Bell v. Social Security Administration Commissioner
MEMORANDUM OPINION. Signed by Honorable Erin L. Setser on January 20, 2017. (tg)
IN THE UNITED STATES DISTRICT COURT
WESTERN DISTRICT OF ARKANSAS
KIMBERLY D. BELL
CIVIL NO. 15-5256
CAROLYN W. COLVIN, Commissioner
Social Security Administration
Plaintiff, Kimberly D. Bell, brings this action pursuant to 42 U.S.C. § 405(g), seeking
judicial review of a decision of the Commissioner of the Social Security Administration
(Commissioner) denying her claims for a period of disability and disability insurance benefits
(DIB) under the provisions of Title II of the Social Security Act (Act). In this judicial review,
the Court must determine whether there is substantial evidence in the administrative record to
support the Commissioner's decision. See 42 U.S.C. § 405(g).
Plaintiff protectively filed her current application for DIB on October 11, 2011,
alleging an inability to work since July 22, 2011, due to anemia, degenerative disc disease,
arthritis, peptic ulcers, and depression. (Doc. 16, pp. 205, 260). An administrative video
hearing was held on November 14, 2013, at which Plaintiff appeared with counsel and testified.
(Doc. 16, pp. 102-145).
By written decision dated May 27, 2014, the ALJ found that during the relevant time
period, Plaintiff had an impairment or combination of impairments that were severe. (Doc. 16,
Specifically, the ALJ found Plaintiff had the following severe impairments: a
musculoskeletal disorder, a hematological disorder, obesity, a mental disorder, and a history
of substance abuse. However, after reviewing all of the evidence presented, the ALJ
determined that Plaintiff’s impairments did not meet or equal the level of severity of any
impairment listed in the Listing of Impairments found in Appendix I, Subpart P, Regulation
No. 4. (Doc. 16, p. 68). The ALJ found Plaintiff retained the residual functional capacity
perform sedentary work as defined in 20 CFR 404.1567(a) except as follows:
The claimant can occasionally claim (sic) ramps and stairs, balance, stoop,
kneel, crouch, and crawl. The claimant cannot climb ladders, ropes or scaffolds.
The claimant is able to perform work where interpersonal contact is incidental
to the work performed, the complexity of tasks is learned and performed by
rote, there are few variables, little judgment is required, and the supervision
required is simple, direct, and complete.
(Doc. 16, p. 70). With the help of a vocational expert, the ALJ determined Plaintiff could
perform work as a lamp shade assembler, a compact assembler, a nut sorter, and a zipper
trimmer. (Doc. 16, p. 76).
Plaintiff then requested a review of the hearing decision by the Appeals Council, which
after reviewing additional evidence submitted by Plaintiff, denied that request on August 14,
2015. (Doc. 16, p. 6). Subsequently, Plaintiff filed this action. (Doc. 1). This case is before
the undersigned pursuant to the consent of the parties. (Doc. 7). Both parties have filed appeal
briefs, and the case is now ready for decision. (Docs. 11, 15).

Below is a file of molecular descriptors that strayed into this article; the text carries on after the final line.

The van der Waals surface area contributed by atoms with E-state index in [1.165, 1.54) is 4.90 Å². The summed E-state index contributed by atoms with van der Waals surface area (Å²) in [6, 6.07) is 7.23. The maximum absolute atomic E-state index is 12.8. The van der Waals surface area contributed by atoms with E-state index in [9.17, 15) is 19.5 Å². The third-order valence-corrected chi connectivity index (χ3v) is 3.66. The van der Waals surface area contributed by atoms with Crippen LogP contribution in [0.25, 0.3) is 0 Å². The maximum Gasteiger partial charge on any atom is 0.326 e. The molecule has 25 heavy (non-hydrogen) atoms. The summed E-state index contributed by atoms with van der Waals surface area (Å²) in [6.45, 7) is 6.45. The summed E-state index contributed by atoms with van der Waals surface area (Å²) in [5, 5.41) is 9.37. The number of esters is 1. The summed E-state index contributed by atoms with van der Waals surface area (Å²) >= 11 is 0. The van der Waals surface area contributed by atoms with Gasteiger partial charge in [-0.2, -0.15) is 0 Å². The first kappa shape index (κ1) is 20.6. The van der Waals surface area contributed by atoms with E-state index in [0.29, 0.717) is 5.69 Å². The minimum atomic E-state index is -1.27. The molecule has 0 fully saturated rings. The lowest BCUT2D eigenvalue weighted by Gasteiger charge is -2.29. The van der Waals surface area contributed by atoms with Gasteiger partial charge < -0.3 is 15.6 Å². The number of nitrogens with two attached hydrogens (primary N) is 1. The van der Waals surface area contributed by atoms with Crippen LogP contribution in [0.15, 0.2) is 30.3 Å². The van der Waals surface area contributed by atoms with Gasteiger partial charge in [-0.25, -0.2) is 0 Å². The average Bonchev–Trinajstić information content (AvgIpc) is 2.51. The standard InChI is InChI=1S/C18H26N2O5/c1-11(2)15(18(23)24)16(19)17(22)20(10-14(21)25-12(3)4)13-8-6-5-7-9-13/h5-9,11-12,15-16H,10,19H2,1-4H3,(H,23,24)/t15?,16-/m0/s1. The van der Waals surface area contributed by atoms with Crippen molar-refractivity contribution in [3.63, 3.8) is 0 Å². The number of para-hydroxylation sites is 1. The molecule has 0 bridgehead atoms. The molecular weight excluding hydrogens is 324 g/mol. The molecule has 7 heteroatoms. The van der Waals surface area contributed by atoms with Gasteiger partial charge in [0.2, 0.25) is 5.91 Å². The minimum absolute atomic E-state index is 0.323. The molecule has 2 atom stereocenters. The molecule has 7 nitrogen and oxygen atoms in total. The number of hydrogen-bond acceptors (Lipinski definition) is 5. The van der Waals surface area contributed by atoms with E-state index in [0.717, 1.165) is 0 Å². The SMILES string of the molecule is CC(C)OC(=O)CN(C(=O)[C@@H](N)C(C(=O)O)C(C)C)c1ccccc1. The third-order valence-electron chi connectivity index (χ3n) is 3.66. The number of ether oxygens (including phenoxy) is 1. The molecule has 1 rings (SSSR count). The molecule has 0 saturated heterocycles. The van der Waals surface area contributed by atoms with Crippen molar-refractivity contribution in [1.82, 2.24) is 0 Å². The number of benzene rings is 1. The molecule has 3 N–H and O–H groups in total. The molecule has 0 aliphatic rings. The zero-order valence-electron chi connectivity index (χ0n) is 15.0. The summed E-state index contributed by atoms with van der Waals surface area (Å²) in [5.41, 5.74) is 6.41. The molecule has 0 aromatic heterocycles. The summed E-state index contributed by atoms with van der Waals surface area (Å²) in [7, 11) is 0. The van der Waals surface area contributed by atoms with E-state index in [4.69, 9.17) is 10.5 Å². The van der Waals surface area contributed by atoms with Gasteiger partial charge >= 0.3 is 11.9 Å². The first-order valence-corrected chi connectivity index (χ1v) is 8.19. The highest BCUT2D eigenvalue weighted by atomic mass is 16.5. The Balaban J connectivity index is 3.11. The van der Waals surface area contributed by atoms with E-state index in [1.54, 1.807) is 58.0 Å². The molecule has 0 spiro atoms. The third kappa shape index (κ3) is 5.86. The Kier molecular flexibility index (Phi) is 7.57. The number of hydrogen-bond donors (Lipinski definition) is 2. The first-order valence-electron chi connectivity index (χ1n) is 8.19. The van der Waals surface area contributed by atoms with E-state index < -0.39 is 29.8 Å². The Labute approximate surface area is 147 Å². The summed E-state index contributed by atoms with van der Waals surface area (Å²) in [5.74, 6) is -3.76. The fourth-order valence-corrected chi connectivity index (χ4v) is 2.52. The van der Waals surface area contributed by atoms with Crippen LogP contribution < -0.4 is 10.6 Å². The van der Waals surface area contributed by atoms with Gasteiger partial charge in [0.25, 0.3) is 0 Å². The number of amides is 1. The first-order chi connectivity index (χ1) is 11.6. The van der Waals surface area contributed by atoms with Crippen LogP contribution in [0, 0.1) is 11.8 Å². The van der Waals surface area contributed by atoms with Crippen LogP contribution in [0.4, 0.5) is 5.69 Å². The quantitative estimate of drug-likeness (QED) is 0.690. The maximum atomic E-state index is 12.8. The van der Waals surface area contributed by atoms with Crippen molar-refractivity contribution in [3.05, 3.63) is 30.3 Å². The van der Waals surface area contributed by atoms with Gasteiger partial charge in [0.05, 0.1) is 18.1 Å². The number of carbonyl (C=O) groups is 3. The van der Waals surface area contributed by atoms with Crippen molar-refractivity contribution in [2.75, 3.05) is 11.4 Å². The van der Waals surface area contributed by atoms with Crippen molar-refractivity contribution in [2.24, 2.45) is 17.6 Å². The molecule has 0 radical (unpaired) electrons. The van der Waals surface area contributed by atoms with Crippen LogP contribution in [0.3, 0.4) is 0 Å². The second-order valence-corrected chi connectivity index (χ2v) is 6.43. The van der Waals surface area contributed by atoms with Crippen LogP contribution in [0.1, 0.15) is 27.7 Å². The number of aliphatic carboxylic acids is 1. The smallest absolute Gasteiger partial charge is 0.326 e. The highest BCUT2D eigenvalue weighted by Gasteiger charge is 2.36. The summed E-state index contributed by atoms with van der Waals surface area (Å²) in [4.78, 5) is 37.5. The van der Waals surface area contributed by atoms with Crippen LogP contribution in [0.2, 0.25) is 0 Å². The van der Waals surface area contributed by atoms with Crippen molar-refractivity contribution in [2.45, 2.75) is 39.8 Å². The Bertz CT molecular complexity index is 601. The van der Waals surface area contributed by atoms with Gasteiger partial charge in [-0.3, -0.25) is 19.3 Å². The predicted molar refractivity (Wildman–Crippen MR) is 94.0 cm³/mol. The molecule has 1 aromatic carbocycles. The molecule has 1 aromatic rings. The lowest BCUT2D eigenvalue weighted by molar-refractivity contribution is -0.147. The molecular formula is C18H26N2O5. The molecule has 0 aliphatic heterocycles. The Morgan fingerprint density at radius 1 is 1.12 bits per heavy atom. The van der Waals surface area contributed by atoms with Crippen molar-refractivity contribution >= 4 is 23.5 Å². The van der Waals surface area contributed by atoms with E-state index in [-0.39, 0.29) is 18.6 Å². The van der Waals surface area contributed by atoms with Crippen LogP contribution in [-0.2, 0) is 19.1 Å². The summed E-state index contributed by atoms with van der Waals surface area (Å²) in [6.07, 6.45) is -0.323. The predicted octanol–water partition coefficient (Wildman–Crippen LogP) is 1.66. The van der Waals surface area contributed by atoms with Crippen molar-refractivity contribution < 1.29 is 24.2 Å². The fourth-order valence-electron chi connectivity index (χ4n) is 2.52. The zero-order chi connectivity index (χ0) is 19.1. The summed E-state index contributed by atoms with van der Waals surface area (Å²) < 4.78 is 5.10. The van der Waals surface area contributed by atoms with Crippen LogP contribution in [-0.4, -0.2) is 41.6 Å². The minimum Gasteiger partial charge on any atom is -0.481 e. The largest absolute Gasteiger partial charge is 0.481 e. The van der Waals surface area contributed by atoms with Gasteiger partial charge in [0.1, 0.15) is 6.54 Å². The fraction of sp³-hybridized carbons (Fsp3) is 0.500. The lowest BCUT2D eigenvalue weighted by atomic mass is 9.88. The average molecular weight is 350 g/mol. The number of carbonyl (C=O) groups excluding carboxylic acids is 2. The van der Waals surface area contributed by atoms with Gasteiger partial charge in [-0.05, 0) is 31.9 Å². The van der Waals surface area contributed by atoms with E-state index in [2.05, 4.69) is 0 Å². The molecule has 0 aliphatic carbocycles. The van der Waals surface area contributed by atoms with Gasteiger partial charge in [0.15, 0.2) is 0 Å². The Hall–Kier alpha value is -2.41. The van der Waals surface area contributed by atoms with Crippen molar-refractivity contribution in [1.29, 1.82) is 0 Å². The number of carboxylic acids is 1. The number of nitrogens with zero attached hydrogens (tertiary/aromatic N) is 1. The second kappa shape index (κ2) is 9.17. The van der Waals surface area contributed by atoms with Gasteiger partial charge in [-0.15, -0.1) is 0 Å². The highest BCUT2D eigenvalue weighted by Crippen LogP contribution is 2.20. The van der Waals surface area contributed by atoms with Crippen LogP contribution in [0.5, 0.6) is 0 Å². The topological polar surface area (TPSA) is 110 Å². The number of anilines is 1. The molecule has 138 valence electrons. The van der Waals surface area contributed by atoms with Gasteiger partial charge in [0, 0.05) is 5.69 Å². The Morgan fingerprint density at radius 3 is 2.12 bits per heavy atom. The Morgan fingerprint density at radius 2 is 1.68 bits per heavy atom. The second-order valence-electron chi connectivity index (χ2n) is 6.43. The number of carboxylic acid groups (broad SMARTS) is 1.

The Court has reviewed the entire transcript. The complete set of facts and arguments
are presented in the parties’ briefs, and are repeated here only to the extent necessary.
This Court's role is to determine whether the Commissioner's findings are supported by
substantial evidence on the record as a whole. Ramirez v. Barnhart, 292 F.3d 576, 583 (8th
Cir. 2002). Substantial evidence is less than a preponderance but it is enough that a reasonable
mind would find it adequate to support the Commissioner's decision. The ALJ's decision must
be affirmed if the record contains substantial evidence to support it. Edwards v. Barnhart, 314
F.3d 964, 966 (8th Cir. 2003). As long as there is substantial evidence in the record that
supports the Commissioner's decision, the Court may not reverse it simply because substantial
evidence exists in the record that would have supported a contrary outcome, or because the
Court would have decided the case differently. Haley v. Massanari, 258 F.3d 742, 747 (8th
Cir. 2001). In other words, if after reviewing the record it is possible to draw two inconsistent
positions from the evidence and one of those positions represents the findings of the ALJ, the
decision of the ALJ must be affirmed. Young v. Apfel, 221 F.3d 1065, 1068 (8th Cir. 2000).
It is well-established that a claimant for Social Security disability benefits has the
burden of proving her disability by establishing a physical or mental disability that has lasted
at least one year and that prevents her from engaging in any substantial gainful activity.
Pearsall v. Massanari, 274 F.3d 1211, 1217 (8th Cir. 2001); see also 42 U.S.C. § §
423(d)(1)(A), 1382c(a)(3)(A). The Act defines “physical or mental impairment” as “an
impairment that results from anatomical, physiological, or psychological abnormalities which
are demonstrable by medically acceptable clinical and laboratory diagnostic techniques.” 42
U.S.C. §§ 423(d)(3), 1382(3)(c). A Plaintiff must show that her disability, not simply her
impairment, has lasted for at least twelve consecutive months.